The Kupferstichkabinett (Museum of Prints and Drawings) is home to a universe of 'art on paper,' with masterpieces by Sandro Botticelli, Albrecht Dürer, Rembrandt, Adolph Menzel, and Vincent van Gogh, Ernst Ludwig Kirchner and Pablo Picasso, and – more recently – Andy Warhol and Gerhard Richter. With its wealth of treasures, it is a central place for European artistic ideas, images, and forms of expression, as well as for those of world cultures linked to Europe through cultural and historical ties. It contains works from 1000 years of the history of art, culture, and the media, ranging from the Middle Ages to the present day. The museum’s collection comprises a staggering 550,000 prints and some 110,000 drawings, watercolours, pastels, and oil sketches. The Kupferstichkabinett collects European drawings and prints and, more recently, international works of art on paper. The museum also contains illuminated manuscripts (hand-written texts adorned with exquisite miniatures) dating from the Middle Ages and the Renaissance, books with original graphic art, special portfolios, sketch books, topographical views and printing plates.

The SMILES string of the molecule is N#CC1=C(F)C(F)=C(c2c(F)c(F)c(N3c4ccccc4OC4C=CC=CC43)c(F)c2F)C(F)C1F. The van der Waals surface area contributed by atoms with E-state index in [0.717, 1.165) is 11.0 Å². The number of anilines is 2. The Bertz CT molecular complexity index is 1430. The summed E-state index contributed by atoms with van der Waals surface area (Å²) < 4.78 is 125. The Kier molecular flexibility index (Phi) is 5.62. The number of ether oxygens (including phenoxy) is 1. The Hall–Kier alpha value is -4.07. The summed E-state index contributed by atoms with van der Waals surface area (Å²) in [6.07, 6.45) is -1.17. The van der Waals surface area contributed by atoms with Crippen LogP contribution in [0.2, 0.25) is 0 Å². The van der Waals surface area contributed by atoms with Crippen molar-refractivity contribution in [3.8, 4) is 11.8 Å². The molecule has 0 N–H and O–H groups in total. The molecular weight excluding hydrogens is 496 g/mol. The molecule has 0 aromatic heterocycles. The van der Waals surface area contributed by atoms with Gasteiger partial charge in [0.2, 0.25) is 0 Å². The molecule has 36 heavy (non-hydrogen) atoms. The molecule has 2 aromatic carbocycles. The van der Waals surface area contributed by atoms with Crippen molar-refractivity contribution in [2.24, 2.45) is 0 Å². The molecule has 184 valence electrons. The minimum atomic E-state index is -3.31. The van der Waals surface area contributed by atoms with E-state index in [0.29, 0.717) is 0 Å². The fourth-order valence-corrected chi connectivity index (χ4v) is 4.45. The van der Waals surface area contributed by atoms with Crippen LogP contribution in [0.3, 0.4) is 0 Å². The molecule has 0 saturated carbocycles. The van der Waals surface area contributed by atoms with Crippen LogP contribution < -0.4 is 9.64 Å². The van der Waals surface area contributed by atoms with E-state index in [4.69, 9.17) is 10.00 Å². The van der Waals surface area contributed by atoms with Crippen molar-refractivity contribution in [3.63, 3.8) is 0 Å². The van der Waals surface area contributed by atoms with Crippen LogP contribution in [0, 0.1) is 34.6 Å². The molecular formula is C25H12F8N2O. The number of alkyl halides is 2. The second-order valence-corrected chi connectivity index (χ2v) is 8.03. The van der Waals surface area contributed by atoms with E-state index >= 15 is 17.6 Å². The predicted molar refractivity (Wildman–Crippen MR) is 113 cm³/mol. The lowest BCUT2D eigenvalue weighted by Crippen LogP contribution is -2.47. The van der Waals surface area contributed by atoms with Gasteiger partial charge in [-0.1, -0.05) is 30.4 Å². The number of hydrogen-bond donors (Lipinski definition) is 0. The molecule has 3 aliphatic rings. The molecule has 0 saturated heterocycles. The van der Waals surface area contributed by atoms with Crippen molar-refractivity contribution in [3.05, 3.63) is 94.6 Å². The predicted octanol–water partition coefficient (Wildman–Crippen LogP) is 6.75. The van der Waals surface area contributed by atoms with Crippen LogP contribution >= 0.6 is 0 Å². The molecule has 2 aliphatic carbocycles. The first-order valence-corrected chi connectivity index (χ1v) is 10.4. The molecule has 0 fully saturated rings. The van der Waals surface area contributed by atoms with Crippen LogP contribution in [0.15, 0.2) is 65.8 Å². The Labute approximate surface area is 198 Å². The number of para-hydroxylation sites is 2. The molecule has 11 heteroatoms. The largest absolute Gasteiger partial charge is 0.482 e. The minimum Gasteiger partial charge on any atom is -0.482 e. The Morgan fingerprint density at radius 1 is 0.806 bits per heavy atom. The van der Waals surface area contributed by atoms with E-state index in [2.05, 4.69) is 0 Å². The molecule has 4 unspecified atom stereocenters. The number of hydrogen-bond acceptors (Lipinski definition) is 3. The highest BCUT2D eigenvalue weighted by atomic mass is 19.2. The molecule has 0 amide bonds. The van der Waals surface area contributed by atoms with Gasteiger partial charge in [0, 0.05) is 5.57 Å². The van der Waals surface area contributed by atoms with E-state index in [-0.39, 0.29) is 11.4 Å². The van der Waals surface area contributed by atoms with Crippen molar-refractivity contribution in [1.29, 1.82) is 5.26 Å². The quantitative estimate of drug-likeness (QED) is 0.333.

As a museum of the graphic arts, the Kupferstichkabinett is the collection, excellence, and exhibition centre for all draughtsmanship and printmaking, manuscript illumination, and artistic book illustration at the Staatliche Museen zu Berlin. The Kupferstichkabinett is the largest collection of art in the graphic medium in Germany and is one of the four most important museums of its kind worldwide.